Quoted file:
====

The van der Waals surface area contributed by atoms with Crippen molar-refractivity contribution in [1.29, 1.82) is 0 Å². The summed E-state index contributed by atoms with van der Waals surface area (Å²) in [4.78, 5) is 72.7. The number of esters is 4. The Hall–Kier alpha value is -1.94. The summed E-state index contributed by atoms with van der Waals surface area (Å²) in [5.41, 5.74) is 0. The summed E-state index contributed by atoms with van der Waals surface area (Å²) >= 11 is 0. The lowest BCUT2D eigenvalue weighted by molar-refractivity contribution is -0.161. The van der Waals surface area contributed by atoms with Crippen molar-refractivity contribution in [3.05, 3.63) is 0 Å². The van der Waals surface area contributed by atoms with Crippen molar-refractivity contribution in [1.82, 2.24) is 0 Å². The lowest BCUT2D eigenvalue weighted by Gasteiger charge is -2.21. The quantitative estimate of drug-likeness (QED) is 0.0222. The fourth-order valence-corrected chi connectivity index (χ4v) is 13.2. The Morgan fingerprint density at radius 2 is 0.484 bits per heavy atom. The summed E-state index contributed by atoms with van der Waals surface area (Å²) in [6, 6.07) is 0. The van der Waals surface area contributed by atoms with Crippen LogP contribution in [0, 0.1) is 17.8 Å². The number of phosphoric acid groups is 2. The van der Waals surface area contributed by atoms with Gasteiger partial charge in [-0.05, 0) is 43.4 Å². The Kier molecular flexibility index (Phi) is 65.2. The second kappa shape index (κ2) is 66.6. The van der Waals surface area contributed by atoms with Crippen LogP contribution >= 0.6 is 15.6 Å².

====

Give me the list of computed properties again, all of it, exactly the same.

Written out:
The van der Waals surface area contributed by atoms with Crippen molar-refractivity contribution in [1.29, 1.82) is 0 Å². The summed E-state index contributed by atoms with van der Waals surface area (Å²) in [4.78, 5) is 72.7. The number of esters is 4. The Hall–Kier alpha value is -1.94. The summed E-state index contributed by atoms with van der Waals surface area (Å²) in [5.41, 5.74) is 0. The summed E-state index contributed by atoms with van der Waals surface area (Å²) >= 11 is 0. The lowest BCUT2D eigenvalue weighted by molar-refractivity contribution is -0.161. The van der Waals surface area contributed by atoms with Crippen molar-refractivity contribution in [3.05, 3.63) is 0 Å². The van der Waals surface area contributed by atoms with Crippen molar-refractivity contribution in [1.82, 2.24) is 0 Å². The lowest BCUT2D eigenvalue weighted by Gasteiger charge is -2.21. The quantitative estimate of drug-likeness (QED) is 0.0222. The fourth-order valence-corrected chi connectivity index (χ4v) is 13.2. The Morgan fingerprint density at radius 2 is 0.484 bits per heavy atom. The summed E-state index contributed by atoms with van der Waals surface area (Å²) in [6, 6.07) is 0. The van der Waals surface area contributed by atoms with Crippen LogP contribution in [0, 0.1) is 17.8 Å². The number of phosphoric acid groups is 2. The van der Waals surface area contributed by atoms with Gasteiger partial charge in [-0.05, 0) is 43.4 Å². The Kier molecular flexibility index (Phi) is 65.2. The second kappa shape index (κ2) is 66.6. The van der Waals surface area contributed by atoms with Crippen LogP contribution >= 0.6 is 15.6 Å².